Title: Seeded Nanowire and Microwire Growth from Lithium Alloys
Authors: Sang Yun Han, Matthew G. Boebinger, Neha P. Kondekar, Trevor J. Worthy, and Matthew T. McDowell
Nanowires are tiny little wires that nano scientists are obsessed with. With diameters about 1/100000th the width of a human hair, the optical and electronic properties of nanowires are very different than macroscopic materials. One extremely important application is in communications, where data transport needs smaller and smaller hardware to fit more and more data. Nanowires can act as little antennas or nanolasers – a prospect that has the communications field very excited about the future.
At the heart of electronic applications is understanding how to make materials. In this work, researchers investigate the growth of lithium-based nanowires. This nanowire growth is a new take on one of the oldest nanowire growth methods.
The first nanowires were silicon (the industry standard semiconductor) grown by a VLS (vapor-liquid-solid) mechanism. This traditional method flows a vapor (silicon gas, SiH4) into tiny liquid metal droplets (commonly gold). The silicon precursor gas dissolves in the liquid metal droplets and grows out into a solid. This seed gold droplet sits on top of the forming wire and the nanowire continuously dissolves and deposits silicon at the base of the gold droplet, making a longer crystalline nanowire.
Lithium gets wired
Here the work is done not on semiconductor silicon, but instead lithium metal. Metal nanowires have not been previously grown by any mechanism mirroring VLS. Instead of using a gas phase precursor, which is difficult with metals, this growth is achieved by a liquid-liquid method of alloying lithium with various metals, including gold. Foils of the metals are pressed together and heated into what is called a melt, a liquid mixture of the two melted metals.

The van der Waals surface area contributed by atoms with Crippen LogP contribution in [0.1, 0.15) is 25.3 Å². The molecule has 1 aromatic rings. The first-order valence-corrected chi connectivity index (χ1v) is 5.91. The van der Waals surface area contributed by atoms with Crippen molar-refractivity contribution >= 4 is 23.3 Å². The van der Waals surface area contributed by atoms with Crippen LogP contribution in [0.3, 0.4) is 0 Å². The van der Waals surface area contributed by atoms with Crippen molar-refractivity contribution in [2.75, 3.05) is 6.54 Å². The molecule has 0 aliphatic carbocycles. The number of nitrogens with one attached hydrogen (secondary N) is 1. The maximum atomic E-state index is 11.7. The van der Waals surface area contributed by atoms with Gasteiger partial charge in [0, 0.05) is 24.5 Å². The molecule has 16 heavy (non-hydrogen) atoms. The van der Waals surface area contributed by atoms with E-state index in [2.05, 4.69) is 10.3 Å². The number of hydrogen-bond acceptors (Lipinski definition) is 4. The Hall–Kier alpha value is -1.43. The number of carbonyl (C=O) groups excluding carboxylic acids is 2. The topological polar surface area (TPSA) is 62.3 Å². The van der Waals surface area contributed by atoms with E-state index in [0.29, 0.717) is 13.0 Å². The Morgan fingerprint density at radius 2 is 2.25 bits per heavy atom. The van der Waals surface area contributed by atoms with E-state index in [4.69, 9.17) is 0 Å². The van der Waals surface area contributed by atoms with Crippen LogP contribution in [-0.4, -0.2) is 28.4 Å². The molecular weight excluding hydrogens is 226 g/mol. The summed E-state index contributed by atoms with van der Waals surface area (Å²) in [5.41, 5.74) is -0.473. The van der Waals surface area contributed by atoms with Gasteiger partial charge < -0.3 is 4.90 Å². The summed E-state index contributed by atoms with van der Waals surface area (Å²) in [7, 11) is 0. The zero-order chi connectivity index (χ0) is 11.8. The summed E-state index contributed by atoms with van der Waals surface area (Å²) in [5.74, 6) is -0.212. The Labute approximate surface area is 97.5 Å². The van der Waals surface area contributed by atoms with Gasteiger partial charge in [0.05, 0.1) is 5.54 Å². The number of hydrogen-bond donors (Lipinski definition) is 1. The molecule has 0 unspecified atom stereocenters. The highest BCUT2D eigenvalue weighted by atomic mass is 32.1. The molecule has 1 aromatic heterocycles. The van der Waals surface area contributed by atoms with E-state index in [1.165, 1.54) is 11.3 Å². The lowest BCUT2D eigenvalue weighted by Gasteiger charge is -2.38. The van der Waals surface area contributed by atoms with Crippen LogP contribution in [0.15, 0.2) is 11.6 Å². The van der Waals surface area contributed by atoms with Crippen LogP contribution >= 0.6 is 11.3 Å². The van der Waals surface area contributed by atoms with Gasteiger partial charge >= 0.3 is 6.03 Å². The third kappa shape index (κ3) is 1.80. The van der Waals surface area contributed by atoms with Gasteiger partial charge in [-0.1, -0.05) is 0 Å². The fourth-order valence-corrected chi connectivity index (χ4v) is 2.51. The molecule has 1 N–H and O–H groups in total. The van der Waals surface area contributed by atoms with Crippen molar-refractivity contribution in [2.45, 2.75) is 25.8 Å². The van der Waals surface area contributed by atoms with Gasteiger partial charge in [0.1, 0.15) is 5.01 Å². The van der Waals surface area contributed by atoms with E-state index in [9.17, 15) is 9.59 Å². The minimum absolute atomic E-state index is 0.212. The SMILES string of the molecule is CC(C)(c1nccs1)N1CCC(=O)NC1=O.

Upon cooling the melt, tiny seeds of Li-Au alloy appear (Figure 1). This forms a drop of gold-lithium alloy at the top of this seed, and as more lithium precipitates out of the melt, a nanowire begins to form. This continues to happen until the sample is completely cool, and the nanowires are fully formed (Figure 1.)
Figure 1. Nanowires of LiOH grown by this new melt method (right). Cartoon showing proposed method of growth (left). Han et al./Nanoletters2018
Elemental mapping showed the researchers that the wires are predominately LiOH shafts, but the tips are Li-Au alloys (Figure 2). The hydroxide was an unexpected result, but lithium is well known to form hydroxides. The researchers hypothesize that this hydroxide coating likely forms at the surface of the nanowire and prevents lateral growth. This forces the growth in one direction, making the long nanowires.
Figure 2. Elemental mapping of the lithium nanowires, showing (a) the gold-based tip and (b) the predominately lithium hydroxide shaft. Han et al./Nanoletters2018
This paper is mostly about the growth of nanowires, but the color of the nanowires gives us a hint about their very different properties. Lithium metal is lustrous dull grey while these nanowires are red in color. You can see clearly in figure 3, when the sample cools and the nanowires begin to grow, the sample turns from a murky brown to a bright red. That’s one visible feature of what changing the size and shape of a metal does to its properties.
Figure 3. Time lapse of the growth of nanowires showing the formation of a red color. Han et al./Nanoletters2018
Tiny is big right now
These tiny metal nanowires are super interesting to the field of photonics, which is the science of light manipulation. You can imagine that if the wires are able to change the color of light observed, they can also manipulate signals via light, which is the basis of communications (like the internet). It will be interesting to see other reports on synthesizing metal nanowires and the kinds of applications it could revolutionize.